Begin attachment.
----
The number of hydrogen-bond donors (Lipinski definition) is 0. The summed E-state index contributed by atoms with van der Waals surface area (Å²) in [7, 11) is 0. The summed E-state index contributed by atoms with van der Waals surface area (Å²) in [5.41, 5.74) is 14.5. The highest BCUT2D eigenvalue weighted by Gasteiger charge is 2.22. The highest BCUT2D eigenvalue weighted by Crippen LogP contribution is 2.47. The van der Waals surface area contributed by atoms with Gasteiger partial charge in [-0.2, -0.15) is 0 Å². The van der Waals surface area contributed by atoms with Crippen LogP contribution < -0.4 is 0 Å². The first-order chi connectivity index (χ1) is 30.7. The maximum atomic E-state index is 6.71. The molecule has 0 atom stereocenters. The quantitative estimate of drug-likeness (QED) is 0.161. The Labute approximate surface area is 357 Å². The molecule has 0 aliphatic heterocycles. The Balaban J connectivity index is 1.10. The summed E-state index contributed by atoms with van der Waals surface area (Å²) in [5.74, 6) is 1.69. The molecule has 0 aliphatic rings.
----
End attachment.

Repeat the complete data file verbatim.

The number of hydrogen-bond donors (Lipinski definition) is 0. The summed E-state index contributed by atoms with van der Waals surface area (Å²) in [7, 11) is 0. The summed E-state index contributed by atoms with van der Waals surface area (Å²) in [5.41, 5.74) is 14.5. The highest BCUT2D eigenvalue weighted by Gasteiger charge is 2.22. The highest BCUT2D eigenvalue weighted by Crippen LogP contribution is 2.47. The van der Waals surface area contributed by atoms with Gasteiger partial charge in [-0.2, -0.15) is 0 Å². The van der Waals surface area contributed by atoms with Crippen LogP contribution < -0.4 is 0 Å². The first-order chi connectivity index (χ1) is 30.7. The maximum atomic E-state index is 6.71. The molecule has 0 atom stereocenters. The quantitative estimate of drug-likeness (QED) is 0.161. The Labute approximate surface area is 357 Å². The molecule has 0 aliphatic heterocycles. The Balaban J connectivity index is 1.10. The summed E-state index contributed by atoms with van der Waals surface area (Å²) in [5.74, 6) is 1.69. The molecule has 0 aliphatic rings.